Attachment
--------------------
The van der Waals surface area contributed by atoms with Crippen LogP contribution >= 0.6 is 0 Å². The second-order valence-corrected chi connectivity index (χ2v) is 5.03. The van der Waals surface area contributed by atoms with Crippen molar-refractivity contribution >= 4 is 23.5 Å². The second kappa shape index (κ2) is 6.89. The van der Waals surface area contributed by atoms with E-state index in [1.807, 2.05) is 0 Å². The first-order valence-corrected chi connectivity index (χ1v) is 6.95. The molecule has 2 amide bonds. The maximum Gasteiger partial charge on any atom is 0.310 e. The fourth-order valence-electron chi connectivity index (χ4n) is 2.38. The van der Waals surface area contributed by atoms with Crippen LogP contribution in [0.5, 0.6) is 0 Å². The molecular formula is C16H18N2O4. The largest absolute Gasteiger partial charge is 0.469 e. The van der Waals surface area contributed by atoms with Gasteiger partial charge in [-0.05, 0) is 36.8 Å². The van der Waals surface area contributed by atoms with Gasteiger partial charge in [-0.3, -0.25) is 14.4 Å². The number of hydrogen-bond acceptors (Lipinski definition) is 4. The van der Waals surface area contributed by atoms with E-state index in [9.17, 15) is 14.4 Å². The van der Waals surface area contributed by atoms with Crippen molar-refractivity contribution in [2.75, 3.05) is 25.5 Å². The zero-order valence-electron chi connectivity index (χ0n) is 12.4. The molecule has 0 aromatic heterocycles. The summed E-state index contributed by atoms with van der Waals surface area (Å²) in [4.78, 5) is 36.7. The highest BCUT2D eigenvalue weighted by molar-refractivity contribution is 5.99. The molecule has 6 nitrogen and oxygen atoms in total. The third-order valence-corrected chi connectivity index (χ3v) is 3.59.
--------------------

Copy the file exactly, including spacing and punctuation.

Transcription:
The van der Waals surface area contributed by atoms with Crippen LogP contribution >= 0.6 is 0 Å². The second-order valence-corrected chi connectivity index (χ2v) is 5.03. The van der Waals surface area contributed by atoms with Crippen molar-refractivity contribution >= 4 is 23.5 Å². The second kappa shape index (κ2) is 6.89. The van der Waals surface area contributed by atoms with E-state index in [1.807, 2.05) is 0 Å². The first-order valence-corrected chi connectivity index (χ1v) is 6.95. The molecule has 2 amide bonds. The maximum Gasteiger partial charge on any atom is 0.310 e. The fourth-order valence-electron chi connectivity index (χ4n) is 2.38. The van der Waals surface area contributed by atoms with Crippen LogP contribution in [0.5, 0.6) is 0 Å². The molecular formula is C16H18N2O4. The largest absolute Gasteiger partial charge is 0.469 e. The van der Waals surface area contributed by atoms with Gasteiger partial charge in [-0.05, 0) is 36.8 Å². The van der Waals surface area contributed by atoms with Gasteiger partial charge in [-0.3, -0.25) is 14.4 Å². The number of hydrogen-bond acceptors (Lipinski definition) is 4. The van der Waals surface area contributed by atoms with E-state index in [9.17, 15) is 14.4 Å². The van der Waals surface area contributed by atoms with Crippen molar-refractivity contribution in [2.75, 3.05) is 25.5 Å². The zero-order valence-electron chi connectivity index (χ0n) is 12.4. The molecule has 0 aromatic heterocycles. The summed E-state index contributed by atoms with van der Waals surface area (Å²) in [4.78, 5) is 36.7. The highest BCUT2D eigenvalue weighted by molar-refractivity contribution is 5.99. The molecule has 6 nitrogen and oxygen atoms in total. The third-order valence-corrected chi connectivity index (χ3v) is 3.59.